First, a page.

That being said, you would need a way to run a pending task in cases where the RabbitMQ server goes down - this increases the need for your system to be highly fault-tolerant.

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As I understand it, a task needs to run because

  • It is now due to run
  • Or it has just been created by anther task
  • Or it has just transitioned to the next step and is ready to run

Do you care that a task that is due to run, runs a few seconds after when it should run? (I am assuming not)

Therefore run the query to find new tasks every 60 seconds and every time you add to the task table. This will result in newly created “run now” tasks being quick, but much less polling.

Or use SqlDependency to get notified when task are added to the table. Then have your query return low long it is until the next task is due, as well as all task that are due.

  • Do you care that a task that is due to run, runs a few seconds after when it should run? -- Yes. Tasks are scheduled on a staggered basis for load-balancing reasons, so it's very important that they run when they are supposed to. – Robert Harvey Nov 9 '16 at 17:49
  • Therefore run the query to find new tasks every 60 seconds... In the interim, I have added some new code that counts the number of times a poll resulted in no schedule records returned. If that count hits a certain threshold, I reduce the polling interval until a poll actually results in schedule records returned. – Robert Harvey Nov 9 '16 at 17:50
  • @RobertHarvey, therefore have your query return how long you should wait until the next pol, but with some logic to cope when new tasks are created. – Ian Nov 9 '16 at 17:55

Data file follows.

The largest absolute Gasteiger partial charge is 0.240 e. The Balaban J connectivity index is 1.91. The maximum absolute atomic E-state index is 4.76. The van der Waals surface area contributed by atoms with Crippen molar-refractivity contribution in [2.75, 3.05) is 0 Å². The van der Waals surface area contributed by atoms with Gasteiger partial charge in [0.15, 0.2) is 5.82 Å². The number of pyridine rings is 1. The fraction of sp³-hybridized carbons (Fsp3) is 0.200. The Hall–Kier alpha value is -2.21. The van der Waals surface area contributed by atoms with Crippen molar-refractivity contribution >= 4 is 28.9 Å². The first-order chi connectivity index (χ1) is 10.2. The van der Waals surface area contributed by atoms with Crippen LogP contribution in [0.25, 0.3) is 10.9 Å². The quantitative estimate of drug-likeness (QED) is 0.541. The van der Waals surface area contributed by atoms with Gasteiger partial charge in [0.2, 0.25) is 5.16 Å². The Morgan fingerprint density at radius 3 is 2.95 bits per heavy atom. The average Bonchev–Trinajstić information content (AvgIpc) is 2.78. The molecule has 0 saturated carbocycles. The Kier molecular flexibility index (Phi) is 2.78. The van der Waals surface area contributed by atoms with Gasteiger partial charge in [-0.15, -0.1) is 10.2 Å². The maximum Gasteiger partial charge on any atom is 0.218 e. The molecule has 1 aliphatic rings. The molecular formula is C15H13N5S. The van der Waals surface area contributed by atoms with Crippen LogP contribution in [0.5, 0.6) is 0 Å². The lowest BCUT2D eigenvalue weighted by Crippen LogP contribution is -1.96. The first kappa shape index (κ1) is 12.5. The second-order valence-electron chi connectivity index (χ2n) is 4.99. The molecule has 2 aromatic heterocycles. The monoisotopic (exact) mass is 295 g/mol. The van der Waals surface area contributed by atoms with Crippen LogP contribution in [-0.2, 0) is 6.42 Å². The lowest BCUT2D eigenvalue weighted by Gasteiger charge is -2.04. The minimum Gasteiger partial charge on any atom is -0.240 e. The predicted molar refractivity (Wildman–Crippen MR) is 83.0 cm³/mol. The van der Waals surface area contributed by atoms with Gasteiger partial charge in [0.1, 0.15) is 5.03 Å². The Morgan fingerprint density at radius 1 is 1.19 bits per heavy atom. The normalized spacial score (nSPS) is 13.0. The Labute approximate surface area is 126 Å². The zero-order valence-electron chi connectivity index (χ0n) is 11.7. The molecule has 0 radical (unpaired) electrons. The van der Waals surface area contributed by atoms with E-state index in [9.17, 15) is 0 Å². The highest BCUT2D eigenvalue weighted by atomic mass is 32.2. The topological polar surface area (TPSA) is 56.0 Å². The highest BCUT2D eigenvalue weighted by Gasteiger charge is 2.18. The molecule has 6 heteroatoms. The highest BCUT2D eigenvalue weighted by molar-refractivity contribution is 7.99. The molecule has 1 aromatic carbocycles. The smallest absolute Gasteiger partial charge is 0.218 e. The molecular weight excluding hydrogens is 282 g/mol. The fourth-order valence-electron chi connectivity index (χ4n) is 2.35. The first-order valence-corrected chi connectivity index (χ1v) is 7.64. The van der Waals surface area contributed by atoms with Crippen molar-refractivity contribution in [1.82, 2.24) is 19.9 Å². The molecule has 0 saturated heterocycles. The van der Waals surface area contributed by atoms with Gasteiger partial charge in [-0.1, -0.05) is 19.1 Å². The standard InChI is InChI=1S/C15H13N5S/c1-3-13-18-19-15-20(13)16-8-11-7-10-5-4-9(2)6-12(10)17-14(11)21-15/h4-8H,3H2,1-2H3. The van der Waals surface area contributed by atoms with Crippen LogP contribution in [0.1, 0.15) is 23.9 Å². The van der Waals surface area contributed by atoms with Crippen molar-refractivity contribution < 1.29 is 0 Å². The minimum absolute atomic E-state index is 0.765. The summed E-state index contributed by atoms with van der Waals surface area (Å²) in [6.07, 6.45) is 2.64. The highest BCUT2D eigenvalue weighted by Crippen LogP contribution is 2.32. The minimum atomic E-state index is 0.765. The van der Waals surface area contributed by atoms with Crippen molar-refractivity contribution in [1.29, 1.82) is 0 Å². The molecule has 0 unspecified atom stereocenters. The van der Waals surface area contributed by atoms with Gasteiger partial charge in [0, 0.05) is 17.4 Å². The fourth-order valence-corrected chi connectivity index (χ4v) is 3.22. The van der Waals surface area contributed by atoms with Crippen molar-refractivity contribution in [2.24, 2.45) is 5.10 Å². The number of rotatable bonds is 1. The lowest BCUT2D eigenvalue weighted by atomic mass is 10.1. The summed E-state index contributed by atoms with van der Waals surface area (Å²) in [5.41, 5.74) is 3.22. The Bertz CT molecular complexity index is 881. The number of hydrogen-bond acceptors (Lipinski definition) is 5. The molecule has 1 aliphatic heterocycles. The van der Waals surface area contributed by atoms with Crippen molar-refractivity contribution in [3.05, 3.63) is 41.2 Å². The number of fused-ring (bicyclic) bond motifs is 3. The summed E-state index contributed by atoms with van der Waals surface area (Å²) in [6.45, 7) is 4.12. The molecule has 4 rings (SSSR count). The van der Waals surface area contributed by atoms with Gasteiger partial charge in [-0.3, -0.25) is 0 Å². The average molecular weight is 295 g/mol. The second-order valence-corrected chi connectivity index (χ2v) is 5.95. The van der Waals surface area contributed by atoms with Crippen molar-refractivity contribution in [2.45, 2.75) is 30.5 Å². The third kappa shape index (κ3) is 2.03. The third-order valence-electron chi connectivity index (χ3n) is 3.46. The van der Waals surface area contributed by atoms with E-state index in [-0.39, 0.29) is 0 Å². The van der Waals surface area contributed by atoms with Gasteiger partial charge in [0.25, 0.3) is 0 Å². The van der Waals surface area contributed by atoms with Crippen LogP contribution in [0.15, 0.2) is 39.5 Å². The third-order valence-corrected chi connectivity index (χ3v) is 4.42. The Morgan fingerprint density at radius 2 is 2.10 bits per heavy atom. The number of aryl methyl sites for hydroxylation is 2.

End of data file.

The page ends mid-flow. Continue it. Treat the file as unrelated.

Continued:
• @RobertHarvey, can you return task that are due to run in the next few seconds, then delay running them with logic on the C# side? – Ian Nov 9 '16 at 17:56
  • That won't pick up records that are scheduled between the time you run the query and the time the tasks are executed anyway. – Robert Harvey Nov 9 '16 at 17:58
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You can solve this without polling.

I assume that you are only interested in time events.

  • you have a database-table with all non-executed time events.
  • you have a sql-query "getNextEvent" that returns next not yet execute minimum event-datetime.
  • getNextEvent is executed every time the event-datetime-queue is modified or when a time-event-action has finished.
  • if this event-datetime is before now (in the past) then the event is overdue and can be executed immediately.
  • if this event-datetime is in the future your event-time-egine can sleep until that datetime.

The battery efficient android alarm-clock works this way